Copernicus is the European Union's Earth Observation Programme. It is a leading provider of Earth observation data, which is used for services providers, public authorities and other international organisations to improve the quality of life for the European citizens. The gathered EO data benefit emergency response, global food security, border control and homeland security by contributing to maritime surveillance.
The Copernicus services transform this wealth of satellite and in situ data into value-added information by processing and analysing the data. Datasets stretching back for years and decades are made comparable and searchable, thus ensuring the monitoring of changes; patterns are examined and used to create better forecasts, for example, of the ocean and the atmosphere. Maps are created from imagery, features and anomalies are identified and statistical information is extracted.
These value-adding activities are streamlined through six thematic streams of Copernicus services:
The information provided by the Copernicus services can be used by end users for a wide range of applications in a variety of areas. These include urban area management, sustainable development and nature protection, regional and local planning, agriculture, forestry and fisheries, health, civil protection, infrastructure, transport and mobility, as well as tourism.
The main users of Copernicus services are policymakers and public authorities who need the information to develop environmental legislation and policies or to take critical decisions in the event of an emergency, such as a natural disaster or a humanitarian crisis.
Based on the Copernicus services and on the data collected through the Sentinels and the contributing missions, many value-added services can be tailored to specific public or commercial needs, resulting in new business opportunities.
Access to Data
Copernicus builds on a constellations of satellites making millions an impressive number of of daily observations, as well as on a global network of thousands of land-, air- and marine-based sensors to create the most detailed pictures of Earth. The technological evolution, especially in terms of availability and accessibility, has made Copernicus the largest space data provider in the world, currently producing 12 terabytes per day.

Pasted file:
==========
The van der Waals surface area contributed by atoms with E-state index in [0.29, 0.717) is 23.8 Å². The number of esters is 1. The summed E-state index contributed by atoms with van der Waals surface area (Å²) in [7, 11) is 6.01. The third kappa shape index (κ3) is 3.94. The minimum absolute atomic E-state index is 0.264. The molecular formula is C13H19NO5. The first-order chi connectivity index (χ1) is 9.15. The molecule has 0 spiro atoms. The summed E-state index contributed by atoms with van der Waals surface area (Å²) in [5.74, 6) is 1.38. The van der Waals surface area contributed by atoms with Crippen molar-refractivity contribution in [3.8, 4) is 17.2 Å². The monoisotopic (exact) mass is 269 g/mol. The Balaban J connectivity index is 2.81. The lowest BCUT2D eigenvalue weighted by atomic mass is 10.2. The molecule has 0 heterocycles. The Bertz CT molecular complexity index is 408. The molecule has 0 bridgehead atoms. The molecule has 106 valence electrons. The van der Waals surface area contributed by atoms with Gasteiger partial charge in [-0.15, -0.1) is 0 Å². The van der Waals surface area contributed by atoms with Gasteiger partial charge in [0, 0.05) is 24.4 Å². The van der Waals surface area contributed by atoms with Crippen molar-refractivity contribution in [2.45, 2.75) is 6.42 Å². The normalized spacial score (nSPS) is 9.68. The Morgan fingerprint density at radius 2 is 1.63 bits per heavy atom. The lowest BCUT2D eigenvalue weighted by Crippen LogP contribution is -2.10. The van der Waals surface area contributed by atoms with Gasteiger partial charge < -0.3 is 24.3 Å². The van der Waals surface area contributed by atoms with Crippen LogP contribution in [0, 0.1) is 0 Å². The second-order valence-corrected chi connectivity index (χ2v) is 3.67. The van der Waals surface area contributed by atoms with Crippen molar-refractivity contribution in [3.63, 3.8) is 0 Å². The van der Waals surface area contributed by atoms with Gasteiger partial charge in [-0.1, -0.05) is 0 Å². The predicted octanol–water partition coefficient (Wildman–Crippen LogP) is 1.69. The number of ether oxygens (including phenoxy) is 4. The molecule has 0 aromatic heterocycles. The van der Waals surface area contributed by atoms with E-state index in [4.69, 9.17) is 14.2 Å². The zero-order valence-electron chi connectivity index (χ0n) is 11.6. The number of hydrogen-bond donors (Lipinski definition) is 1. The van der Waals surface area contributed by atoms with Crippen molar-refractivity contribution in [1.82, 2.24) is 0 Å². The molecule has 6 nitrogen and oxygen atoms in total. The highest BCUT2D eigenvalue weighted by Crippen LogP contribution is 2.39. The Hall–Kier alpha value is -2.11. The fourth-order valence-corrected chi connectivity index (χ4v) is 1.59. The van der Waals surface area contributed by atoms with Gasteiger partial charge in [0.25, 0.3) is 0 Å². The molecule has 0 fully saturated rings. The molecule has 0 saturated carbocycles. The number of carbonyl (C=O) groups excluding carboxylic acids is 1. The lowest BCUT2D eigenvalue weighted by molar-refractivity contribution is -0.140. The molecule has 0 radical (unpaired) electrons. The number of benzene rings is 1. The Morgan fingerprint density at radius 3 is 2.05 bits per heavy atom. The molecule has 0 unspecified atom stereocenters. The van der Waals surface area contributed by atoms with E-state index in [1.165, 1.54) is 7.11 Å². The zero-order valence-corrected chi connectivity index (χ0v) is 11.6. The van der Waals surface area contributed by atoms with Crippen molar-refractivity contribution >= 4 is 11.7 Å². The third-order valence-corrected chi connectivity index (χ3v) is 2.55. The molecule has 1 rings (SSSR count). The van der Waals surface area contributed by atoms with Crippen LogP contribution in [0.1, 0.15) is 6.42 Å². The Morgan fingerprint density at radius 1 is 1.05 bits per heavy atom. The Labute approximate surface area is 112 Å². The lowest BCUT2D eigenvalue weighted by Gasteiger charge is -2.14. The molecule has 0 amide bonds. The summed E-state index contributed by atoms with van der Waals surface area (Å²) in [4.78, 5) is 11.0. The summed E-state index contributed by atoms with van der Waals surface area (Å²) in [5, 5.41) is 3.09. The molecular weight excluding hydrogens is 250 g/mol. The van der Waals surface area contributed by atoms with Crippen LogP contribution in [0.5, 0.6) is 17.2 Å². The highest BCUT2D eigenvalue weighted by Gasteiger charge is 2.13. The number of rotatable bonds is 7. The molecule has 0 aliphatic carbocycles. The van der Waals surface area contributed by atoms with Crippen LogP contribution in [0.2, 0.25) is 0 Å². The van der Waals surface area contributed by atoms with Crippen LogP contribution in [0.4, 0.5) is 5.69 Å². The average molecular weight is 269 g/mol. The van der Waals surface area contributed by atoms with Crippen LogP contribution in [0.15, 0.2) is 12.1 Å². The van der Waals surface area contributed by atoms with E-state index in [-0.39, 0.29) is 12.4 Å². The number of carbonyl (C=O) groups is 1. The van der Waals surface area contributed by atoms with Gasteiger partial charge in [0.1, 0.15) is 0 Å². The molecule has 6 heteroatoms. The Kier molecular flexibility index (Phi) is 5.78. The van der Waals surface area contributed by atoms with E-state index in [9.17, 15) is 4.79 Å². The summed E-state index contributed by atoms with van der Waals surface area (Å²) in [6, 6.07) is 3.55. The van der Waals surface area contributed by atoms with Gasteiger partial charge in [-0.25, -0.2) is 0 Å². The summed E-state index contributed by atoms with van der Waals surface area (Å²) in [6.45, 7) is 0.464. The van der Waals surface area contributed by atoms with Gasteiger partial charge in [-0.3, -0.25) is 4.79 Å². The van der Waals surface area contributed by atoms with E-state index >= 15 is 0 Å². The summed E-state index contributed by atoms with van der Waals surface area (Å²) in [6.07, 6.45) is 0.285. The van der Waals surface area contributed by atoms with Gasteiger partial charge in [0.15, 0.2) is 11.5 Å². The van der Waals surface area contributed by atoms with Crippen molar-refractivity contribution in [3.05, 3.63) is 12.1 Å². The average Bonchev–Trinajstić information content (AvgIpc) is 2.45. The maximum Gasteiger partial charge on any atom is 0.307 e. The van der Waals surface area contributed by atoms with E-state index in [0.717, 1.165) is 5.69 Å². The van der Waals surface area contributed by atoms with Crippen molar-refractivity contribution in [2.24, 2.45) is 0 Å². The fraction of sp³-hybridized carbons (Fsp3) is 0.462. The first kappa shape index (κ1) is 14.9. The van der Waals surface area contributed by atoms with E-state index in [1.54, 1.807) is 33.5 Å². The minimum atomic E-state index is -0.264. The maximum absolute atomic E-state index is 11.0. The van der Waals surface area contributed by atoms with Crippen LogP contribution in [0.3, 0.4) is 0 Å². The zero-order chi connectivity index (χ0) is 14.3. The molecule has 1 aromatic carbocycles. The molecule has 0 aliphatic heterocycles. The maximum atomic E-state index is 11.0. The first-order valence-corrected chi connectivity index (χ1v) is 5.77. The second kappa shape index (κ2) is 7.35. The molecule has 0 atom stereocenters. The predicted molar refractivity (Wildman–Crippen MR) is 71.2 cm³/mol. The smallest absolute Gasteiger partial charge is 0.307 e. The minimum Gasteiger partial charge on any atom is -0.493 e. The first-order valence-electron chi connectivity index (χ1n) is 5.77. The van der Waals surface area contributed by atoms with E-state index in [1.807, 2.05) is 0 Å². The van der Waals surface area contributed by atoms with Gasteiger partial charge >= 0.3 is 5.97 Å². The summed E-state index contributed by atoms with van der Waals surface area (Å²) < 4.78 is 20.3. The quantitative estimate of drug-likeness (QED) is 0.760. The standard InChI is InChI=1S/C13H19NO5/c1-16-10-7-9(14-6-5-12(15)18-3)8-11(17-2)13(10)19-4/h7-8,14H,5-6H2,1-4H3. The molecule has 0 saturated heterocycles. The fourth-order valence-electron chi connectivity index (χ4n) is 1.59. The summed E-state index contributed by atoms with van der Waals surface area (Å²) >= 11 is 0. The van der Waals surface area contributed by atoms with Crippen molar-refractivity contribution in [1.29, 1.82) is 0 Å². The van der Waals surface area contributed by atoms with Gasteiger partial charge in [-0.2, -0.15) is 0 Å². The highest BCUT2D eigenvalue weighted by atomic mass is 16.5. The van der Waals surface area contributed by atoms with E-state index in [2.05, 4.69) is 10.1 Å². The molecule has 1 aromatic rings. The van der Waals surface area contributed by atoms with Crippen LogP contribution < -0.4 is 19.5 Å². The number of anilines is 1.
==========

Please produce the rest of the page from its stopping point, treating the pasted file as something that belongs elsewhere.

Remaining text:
The vast majority of data and information delivered by the Copernicus Space infrastructure and the Copernicus services are made available and accessible to any citizen and any organisation around the world on a free, full and open access basis. You can access Copernicus Data and Information Services through the DIAS or the Conventional Data Hubs.
Data and Information Access Services (DIAS)
To facilitate and standardise access to data, the European Commission has funded the deployment of five cloud-based platforms providing centralised access to Copernicus data and information, as well as to processing tools. These platforms are known as the DIAS, or Data and Information Access Services.
The five DIAS online platforms allow users to discover, manipulate, process and download Copernicus data and information. All DIAS platforms provide access to Copernicus Sentinel data, as well as to the information products from Copernicus’ six operational services, together with cloud-based tools (open source and/or on a pay-per-use basis).
Each of the five competitive platforms also provides access to additional commercial satellite or non-space data sets as well as premium offers in terms of support or priority. Thanks to a single access point for the entire Copernicus data and information, DIAS allows the users to develop and host their own applications in the cloud, while removing the need to download bulky files from several access points and process them locally.
➡️ Find out more about how Copernicus impacts our lives at: https://www.copernicus.eu/